Open Innovation Leveraging IBM Watson

The IBM Watson course, also listed as UGBA 198 has been one of the most successful and challenging courses for undergraduate students at Berkeley Haas. The intention of UGBA 198 is to incorporate student innovation with Watson – IBM’s artificially intelligent computer system that is capable of answering questions posed in natural language. Unlike other intelligent computer systems today, Watson is unique in that it learns by “reading” vast amounts of information rather than relying only on the information that is programmed into it – making the possibilities of its use in data dependent industries endless. Watson “grows” with knowledge as it processes new information that it then uses to pitch potential solutions to a specific problem – varying confidence levels and alternative choices included.

IBM executives present to UGBA 198 students.

IBM executives present to UGBA 198 students.

By creating such a unique course, it is the hope of both UC Berkeley and IBM to provide students with the opportunity to leverage Open Innovation and apply their critical business and analytic thinking skills on a real life project that will have impacts on our everyday lives. Students are immersed in an environment completely reflective of today’s business and technology world. Students are divided into groups of five and are challenged to develop new cognitive computing applications for a variety of industries ranging from health care to finance. Although students are able to employ the use of Watson in these differing industries, UGBA 198 students are encouraged to delve deeper into the realm of health care. Professor Darwin’s close relationship with India’s renowned Apollo Hospitals (current CEO and COO were themselves students of Darwin’s executive program class), gives students the opportunity to work with the largest health care association in the entire world. Apollo is the best candidate to work with on this project as it is the largest hospital group in Asia whose presence encompasses over 10,000 beds across 56 hospitals, more than 1500 pharmacies, over 100 primary care & diagnostic clinics, 115 telemedicine units across 9 countries, health insurance services, global projects consultancy, 15 academic institutions and a Research Foundation with a focus on global clinical trials, epidemiological studies, stem-cell and genetic research. Apollo Hospital’s decision to give 12,000 patient records to our student app developers allows them to work with real-time data and further supports student goals of creating a tele-med app that will be relevant to 80% of the world population that lives outside of the United States and Europe.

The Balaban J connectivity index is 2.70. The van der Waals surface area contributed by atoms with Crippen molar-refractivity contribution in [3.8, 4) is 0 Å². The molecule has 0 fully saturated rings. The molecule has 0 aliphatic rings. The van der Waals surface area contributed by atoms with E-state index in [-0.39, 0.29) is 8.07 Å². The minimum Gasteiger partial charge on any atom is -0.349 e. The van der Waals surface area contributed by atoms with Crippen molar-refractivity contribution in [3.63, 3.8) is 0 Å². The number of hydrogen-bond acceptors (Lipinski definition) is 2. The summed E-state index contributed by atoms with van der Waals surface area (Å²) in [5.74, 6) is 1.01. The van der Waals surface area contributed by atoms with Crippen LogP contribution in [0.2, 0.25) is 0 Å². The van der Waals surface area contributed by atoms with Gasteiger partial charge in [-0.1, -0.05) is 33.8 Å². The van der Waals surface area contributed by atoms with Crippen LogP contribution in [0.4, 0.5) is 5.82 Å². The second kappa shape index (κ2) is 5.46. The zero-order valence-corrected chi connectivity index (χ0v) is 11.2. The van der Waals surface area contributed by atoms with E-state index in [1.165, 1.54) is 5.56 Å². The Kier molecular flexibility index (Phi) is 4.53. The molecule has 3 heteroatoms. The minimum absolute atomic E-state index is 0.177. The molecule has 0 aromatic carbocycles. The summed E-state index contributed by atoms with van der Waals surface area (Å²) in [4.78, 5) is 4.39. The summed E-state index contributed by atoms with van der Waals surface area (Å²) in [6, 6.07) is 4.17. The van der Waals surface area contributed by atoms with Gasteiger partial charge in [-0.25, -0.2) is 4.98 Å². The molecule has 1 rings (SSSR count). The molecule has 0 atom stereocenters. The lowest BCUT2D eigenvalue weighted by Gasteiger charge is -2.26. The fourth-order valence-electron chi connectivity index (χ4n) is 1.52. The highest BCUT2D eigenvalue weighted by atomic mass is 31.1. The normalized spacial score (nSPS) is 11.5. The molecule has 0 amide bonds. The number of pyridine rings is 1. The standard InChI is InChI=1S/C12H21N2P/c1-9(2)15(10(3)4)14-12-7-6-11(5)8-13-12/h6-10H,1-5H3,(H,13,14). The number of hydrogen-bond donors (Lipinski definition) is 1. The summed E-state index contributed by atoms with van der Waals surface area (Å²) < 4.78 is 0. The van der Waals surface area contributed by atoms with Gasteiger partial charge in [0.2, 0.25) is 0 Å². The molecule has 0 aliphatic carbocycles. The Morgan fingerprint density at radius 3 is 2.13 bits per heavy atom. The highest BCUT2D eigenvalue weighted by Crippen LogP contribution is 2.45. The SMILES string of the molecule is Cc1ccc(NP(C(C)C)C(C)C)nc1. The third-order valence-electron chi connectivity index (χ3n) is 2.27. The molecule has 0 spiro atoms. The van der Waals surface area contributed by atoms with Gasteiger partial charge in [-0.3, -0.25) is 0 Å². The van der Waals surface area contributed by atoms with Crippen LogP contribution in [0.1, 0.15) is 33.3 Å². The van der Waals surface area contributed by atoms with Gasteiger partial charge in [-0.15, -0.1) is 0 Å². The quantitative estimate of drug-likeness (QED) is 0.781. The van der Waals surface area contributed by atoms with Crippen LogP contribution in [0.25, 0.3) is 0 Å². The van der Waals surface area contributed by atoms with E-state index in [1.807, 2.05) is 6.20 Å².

At the end of the course, Professors Darwin and Wroblewski will select the top 2-3 teams from their respective classes that they believe offer the most promising app ideas. From this semi-finalist pool, IBM will then personally select a finalist to represent each of the seven schools. These finalists will then compete for the grand prize of $100,000 in seed money to be used to launch their winning app idea and actualize their hard work. By collaborating with students across different majors and studies, students are able to benefit from a truly interdisciplinary environment – one that is reflective of nearly any company’s synergic atmosphere.

  • IBM executives teach UGBA198 students.